A second major influence on Inca architecture came from the Huari culture, a civilization contemporary to Tiahuanaco. According to Ann Kendall, the Huari introduced their tradition of building rectangular enclosures in the Cusco region, which formed a model for the development of the Inca "kancha". [Kendall, "Aspects of Inca architecture", p. 352.] There is evidence that such traditions were preserved in the Cusco region after the decline of the Huari as is attested by the enclosures found at sites such as Choquepuquio, 28 kilometers southeast of the Inca capital. [Hyslop, "Inka settlement", p. 20.]

Masonry and Construction Methods

Water engineer Ken Wright estimates that 60 percent of the Inca construction effort was underground. The Inca built their cities with locally available materials, usually including limestone or granite. To cut these hard rocks the Inca used stone, bronze or copper tools, usually splitting the stones along the natural fracture lines. Without the wheel the stones were rolled up wood beams on earth ramps. Extraordinary manpower would have been necessary. Hyslop comments that the “ ‘secret’ to the production of fine Inca masonry…was the social organization necessary to maintain the great numbers of people creating such energy-consuming monuments.”

Usually the walls of Incan buildings were slightly inclined inside and the corners were rounded. This, in combination with masonry thoroughness, led Incan buildings to have a peerless seismic resistance thanks to high static and dynamic steadiness, absence of resonant frequencies and stress concentration points. During an earthquake with a small or moderate magnitude, masonry was stable, and during a strong earthquake stone blocks were “ dancing ” near their normal positions and lay down exactly in right order after an earthquake.

Agricultural Architecture

Perhaps the most renowned aspect of Incan architecture is the use of terraces to increase the land available for farming. These steps provided flat ground surface for food production while protecting their city centers against erosion and landslides common in the Andes. Modern engineers copy this agriculture architecture method, such as Pepperdine University in Malibu, California. The civil engineers at Machu Picchu built these so well that they were still intact in 1912 when Hiram Bingham discovered the lost city.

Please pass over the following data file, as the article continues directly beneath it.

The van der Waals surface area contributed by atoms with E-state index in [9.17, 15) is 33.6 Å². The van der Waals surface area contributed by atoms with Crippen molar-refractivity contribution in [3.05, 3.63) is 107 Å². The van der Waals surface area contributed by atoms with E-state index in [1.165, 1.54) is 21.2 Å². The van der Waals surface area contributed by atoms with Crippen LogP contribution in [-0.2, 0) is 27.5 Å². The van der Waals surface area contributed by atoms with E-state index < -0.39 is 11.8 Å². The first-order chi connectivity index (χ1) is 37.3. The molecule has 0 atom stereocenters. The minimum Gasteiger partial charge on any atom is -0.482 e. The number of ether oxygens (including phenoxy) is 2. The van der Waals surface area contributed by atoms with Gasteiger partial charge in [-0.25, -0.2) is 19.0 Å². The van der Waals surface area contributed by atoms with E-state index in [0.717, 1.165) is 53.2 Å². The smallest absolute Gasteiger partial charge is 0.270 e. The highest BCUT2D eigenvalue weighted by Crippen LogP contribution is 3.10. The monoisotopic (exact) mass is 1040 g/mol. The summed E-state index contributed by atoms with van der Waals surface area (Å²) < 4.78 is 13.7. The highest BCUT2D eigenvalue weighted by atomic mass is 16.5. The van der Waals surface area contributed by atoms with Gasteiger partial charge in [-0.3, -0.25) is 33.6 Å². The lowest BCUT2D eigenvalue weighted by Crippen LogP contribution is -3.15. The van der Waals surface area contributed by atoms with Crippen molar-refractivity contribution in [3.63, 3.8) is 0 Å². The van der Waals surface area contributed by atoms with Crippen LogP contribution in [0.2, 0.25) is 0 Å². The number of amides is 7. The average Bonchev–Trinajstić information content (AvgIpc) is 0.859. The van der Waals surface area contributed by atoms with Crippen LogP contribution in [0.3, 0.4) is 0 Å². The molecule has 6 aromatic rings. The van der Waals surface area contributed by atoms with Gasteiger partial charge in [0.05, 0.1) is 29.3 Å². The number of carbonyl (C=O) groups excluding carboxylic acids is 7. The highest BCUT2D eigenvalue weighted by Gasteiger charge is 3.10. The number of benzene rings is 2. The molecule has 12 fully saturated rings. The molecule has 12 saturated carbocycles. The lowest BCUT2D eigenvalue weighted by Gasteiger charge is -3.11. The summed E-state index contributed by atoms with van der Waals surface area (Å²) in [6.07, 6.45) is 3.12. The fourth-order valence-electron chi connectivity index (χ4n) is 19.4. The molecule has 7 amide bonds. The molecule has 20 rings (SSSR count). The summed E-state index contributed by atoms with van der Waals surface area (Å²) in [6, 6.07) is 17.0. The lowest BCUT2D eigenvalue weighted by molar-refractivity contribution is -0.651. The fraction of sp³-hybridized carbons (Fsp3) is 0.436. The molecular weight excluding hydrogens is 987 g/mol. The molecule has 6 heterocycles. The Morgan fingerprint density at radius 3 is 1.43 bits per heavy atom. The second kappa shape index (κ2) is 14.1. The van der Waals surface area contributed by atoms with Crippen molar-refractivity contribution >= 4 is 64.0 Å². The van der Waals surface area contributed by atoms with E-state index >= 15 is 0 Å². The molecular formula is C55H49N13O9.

Roads

The Incas had an extensive road system. A high road crossed the higher regions of the Cordillera from north to south and another lower north-south road crossed the coastal plains. Shorter crossroads linked the two main highways together in several places. The terrain, according to Ciezo de Leon, an early chronicler of Inca culture, was formidable. The road system ran through deep valleys and over mountains, through piles of snow, quagmires, living rock, along turbulent rivers; in some places it ran smooth and paved, carefully laid out; in others over sierras, cut through the rock, with walls skirting the rivers, and steps and rests through the snow; everywhere it was clean swept and kept free of rubbish, with lodgings, storehouses, temples to the sun, and posts along the way.

The Incas did not have the wheel, as they had no draft animals, so all travel was done on foot. To help travelers on their way, rest houses were built every few kilometers. In these rest houses, they could spend a night, cook a meal and feed their llamas.

Their bridges, which were made from ropes ingeniously tied together to form a narrow but effective structure, were the only way to cross rivers on foot. If only one of their hundreds of bridges was damaged, a major road could not fully function. Fortunately, every time a bridge broke, the locals would repair it as quickly as possible.

ee also

* Dry-stone wall
* Suspension bridge

Notes

References

* Agurto, Santiago. "Estudios acerca de la construcción, arquitectura y planeamiento incas". Lima: Cámara Peruana de la Construcción, 1987.
* Gasparini, Graziano and Margolies, Luize. "Inca architecture". Bloomington: Indiana University Press, 1980. ISBN 0-253-30443-1
* Hyslop, John. "Inka settlement planning". Austin: University of Texas Press, 1990. ISBN 0-292-73852-8
* Kendall, Ann. "Aspects of inca architecture: description, function and chronology". Oxford: British Archaeological Reports, 1985.
* Protzen, Jean-Pierre. "Inca architecture and construction at Ollantaytambo". New York: Oxford University Press, 1993.
* Rowe, John. "An introduction to the archaeology of Cuzco". Cambridge: Harvard University, 1944.